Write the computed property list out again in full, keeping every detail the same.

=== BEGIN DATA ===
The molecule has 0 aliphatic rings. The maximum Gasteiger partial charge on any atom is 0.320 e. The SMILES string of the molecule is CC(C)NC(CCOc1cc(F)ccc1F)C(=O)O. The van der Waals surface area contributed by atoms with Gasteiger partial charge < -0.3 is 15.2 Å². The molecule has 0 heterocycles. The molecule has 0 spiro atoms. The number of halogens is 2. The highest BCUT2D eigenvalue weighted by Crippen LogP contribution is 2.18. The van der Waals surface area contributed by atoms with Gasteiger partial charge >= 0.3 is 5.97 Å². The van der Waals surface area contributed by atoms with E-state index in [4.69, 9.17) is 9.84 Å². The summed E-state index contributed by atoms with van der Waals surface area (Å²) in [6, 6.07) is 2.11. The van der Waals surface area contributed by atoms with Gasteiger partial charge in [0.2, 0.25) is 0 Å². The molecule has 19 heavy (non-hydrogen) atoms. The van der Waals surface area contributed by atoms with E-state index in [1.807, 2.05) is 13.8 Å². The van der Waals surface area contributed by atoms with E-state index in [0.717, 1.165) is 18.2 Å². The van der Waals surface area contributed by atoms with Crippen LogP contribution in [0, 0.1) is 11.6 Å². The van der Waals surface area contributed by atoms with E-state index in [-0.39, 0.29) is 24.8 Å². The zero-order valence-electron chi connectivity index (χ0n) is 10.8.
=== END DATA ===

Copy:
The molecule has 0 aliphatic rings. The maximum Gasteiger partial charge on any atom is 0.320 e. The SMILES string of the molecule is CC(C)NC(CCOc1cc(F)ccc1F)C(=O)O. The van der Waals surface area contributed by atoms with Gasteiger partial charge < -0.3 is 15.2 Å². The molecule has 0 heterocycles. The molecule has 0 spiro atoms. The number of halogens is 2. The highest BCUT2D eigenvalue weighted by Crippen LogP contribution is 2.18. The van der Waals surface area contributed by atoms with Gasteiger partial charge >= 0.3 is 5.97 Å². The van der Waals surface area contributed by atoms with E-state index in [4.69, 9.17) is 9.84 Å². The summed E-state index contributed by atoms with van der Waals surface area (Å²) in [6, 6.07) is 2.11. The van der Waals surface area contributed by atoms with Gasteiger partial charge in [0.2, 0.25) is 0 Å². The molecule has 19 heavy (non-hydrogen) atoms. The van der Waals surface area contributed by atoms with E-state index in [1.807, 2.05) is 13.8 Å². The van der Waals surface area contributed by atoms with E-state index in [0.717, 1.165) is 18.2 Å². The van der Waals surface area contributed by atoms with Crippen LogP contribution in [0, 0.1) is 11.6 Å². The van der Waals surface area contributed by atoms with E-state index in [-0.39, 0.29) is 24.8 Å². The zero-order valence-electron chi connectivity index (χ0n) is 10.8.